Parts of Yosemite National Park will close on Friday ahead of flooding threatened by the melting of huge amounts of snowpack, a delayed blow from record-breaking severe weather this winter.
The closure will last until at least May 3, the national park said on Twitter. The snowpack, which forced the park to close earlier this year, is forecast to melt and increase river flows, according to the National Weather Service in Hanford, Calif.
In Yosemite Valley, El Capitan crossover, a road that crosses the Merced River and sits east of the El Capitan rock formation, will close.
“There will be no visitor access (including pedestrian access) east of that road,” the park said on Tuesday. “Parking in western Yosemite Valley and throughout the park will be extremely limited. Do not park off road.”
No food, water and restrooms, other than a limited number of portable toilets, will be available in western Yosemite during the closure. Reservations for lodging and campgrounds in eastern Yosemite Valley will be canceled and refunded automatically, the park said.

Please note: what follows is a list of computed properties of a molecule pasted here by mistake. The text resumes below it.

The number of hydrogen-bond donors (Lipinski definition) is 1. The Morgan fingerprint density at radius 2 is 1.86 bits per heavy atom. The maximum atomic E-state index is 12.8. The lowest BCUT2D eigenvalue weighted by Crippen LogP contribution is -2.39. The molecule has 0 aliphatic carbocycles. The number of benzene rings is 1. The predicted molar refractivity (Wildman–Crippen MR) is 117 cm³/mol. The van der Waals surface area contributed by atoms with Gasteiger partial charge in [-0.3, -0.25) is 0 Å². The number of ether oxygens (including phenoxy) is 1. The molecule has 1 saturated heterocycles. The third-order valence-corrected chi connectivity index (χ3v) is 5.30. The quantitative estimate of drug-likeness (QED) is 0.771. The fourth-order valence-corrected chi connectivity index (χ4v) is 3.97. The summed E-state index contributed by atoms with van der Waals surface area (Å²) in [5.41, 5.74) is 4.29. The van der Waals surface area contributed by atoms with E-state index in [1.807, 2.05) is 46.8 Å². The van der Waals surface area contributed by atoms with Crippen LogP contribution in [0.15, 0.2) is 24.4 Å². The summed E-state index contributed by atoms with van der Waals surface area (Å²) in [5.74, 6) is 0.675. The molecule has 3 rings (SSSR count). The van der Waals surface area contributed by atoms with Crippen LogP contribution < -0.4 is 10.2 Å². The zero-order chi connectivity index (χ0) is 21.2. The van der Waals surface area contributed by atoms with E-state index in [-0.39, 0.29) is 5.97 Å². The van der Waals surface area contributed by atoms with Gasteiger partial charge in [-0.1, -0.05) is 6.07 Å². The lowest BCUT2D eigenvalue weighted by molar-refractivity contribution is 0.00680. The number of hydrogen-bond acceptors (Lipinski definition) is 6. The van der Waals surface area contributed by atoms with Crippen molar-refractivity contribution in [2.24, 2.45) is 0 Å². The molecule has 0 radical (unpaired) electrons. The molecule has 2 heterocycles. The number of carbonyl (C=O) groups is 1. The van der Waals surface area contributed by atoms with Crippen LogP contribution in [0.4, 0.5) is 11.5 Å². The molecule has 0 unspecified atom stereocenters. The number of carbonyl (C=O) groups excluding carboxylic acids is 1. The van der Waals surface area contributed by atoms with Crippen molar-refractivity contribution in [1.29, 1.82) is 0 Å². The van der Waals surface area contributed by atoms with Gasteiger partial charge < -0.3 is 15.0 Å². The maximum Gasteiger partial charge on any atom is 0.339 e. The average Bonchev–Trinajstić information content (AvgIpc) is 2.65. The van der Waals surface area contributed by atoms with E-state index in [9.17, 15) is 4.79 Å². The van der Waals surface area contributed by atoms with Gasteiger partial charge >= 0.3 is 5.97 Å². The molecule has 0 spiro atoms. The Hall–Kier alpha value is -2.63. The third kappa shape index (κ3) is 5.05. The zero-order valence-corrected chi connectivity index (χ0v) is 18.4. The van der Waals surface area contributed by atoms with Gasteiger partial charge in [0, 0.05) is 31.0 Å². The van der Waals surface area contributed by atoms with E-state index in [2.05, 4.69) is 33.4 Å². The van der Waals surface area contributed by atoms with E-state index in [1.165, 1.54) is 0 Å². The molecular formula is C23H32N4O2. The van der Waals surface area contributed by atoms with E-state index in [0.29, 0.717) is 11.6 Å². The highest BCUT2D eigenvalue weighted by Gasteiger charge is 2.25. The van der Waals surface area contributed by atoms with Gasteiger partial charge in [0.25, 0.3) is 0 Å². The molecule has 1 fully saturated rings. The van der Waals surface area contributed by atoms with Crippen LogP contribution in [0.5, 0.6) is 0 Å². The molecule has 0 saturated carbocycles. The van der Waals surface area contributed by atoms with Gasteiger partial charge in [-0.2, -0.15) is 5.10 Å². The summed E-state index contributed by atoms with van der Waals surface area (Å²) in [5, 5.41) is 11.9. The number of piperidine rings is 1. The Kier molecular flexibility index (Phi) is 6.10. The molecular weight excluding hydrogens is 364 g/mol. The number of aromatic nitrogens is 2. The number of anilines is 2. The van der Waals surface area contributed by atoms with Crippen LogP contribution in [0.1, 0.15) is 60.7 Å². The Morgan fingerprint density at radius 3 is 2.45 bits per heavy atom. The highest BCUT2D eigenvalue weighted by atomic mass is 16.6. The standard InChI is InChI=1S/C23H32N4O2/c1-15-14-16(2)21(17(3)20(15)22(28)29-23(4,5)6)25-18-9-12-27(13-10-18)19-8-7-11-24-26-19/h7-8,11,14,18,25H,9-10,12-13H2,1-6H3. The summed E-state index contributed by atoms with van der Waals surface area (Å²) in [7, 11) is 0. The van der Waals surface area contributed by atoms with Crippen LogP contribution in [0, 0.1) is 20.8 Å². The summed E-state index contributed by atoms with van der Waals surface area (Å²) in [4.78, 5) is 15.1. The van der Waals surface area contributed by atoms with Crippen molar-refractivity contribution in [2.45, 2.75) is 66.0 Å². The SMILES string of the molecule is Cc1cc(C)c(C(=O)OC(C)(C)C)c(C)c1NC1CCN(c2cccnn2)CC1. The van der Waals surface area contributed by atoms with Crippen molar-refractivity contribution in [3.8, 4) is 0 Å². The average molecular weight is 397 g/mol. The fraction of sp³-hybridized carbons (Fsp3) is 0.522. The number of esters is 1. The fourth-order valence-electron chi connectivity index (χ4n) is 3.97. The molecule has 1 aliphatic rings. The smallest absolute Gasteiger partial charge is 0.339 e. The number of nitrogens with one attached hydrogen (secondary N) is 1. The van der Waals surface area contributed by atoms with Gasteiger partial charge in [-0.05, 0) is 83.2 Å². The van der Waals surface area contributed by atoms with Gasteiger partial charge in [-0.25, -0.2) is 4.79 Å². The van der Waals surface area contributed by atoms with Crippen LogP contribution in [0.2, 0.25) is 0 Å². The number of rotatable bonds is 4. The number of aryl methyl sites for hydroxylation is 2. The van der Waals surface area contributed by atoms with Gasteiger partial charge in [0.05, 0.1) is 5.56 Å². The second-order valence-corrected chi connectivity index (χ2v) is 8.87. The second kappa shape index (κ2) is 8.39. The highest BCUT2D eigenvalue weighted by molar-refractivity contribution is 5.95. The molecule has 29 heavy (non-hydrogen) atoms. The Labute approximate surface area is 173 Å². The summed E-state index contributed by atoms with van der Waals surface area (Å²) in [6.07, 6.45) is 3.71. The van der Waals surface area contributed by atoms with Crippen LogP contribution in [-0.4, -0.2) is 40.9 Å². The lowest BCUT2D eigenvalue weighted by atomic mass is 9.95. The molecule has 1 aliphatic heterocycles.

Wawona, the Crane Flat area, Hetch Hetchy and western Yosemite Valley will remain open, the park said. Hikers will also be able to reach Mariposa Grove.
A flood watch is in effect for parts of central California from late Wednesday night to early Tuesday morning, the National Weather Service said.
“An extended period of very warm temperatures will cause rapid snow melt which is expected to cause flooding along waterways in Yosemite National Park,” the service said. “This also includes locations in Yosemite Valley, such as the Merced River at Pohono Bridge.”
Precipitation in the area fell as snow rather than rain during an unusually cold February, causing 40 inches to pile up on the floor of the Yosemite Valley. The park was closed during late February and early March because conditions, such as black ice on roads with no guardrails, were deemed unsafe for visitors.
The record amount of snow in Yosemite was just one component in the extreme precipitation that battered large swaths of California over the winter, causing floods, power outages and evacuations.
Yosemite Valley closes whenever the Merced River at Pohono Bridge is expected to exceed 10 feet, according to the park’s website. Floods are expected on and off through the summer, which could cause the park to close again.
The coming closure could be extended beyond May 3, depending on the severity of the floods, the park said.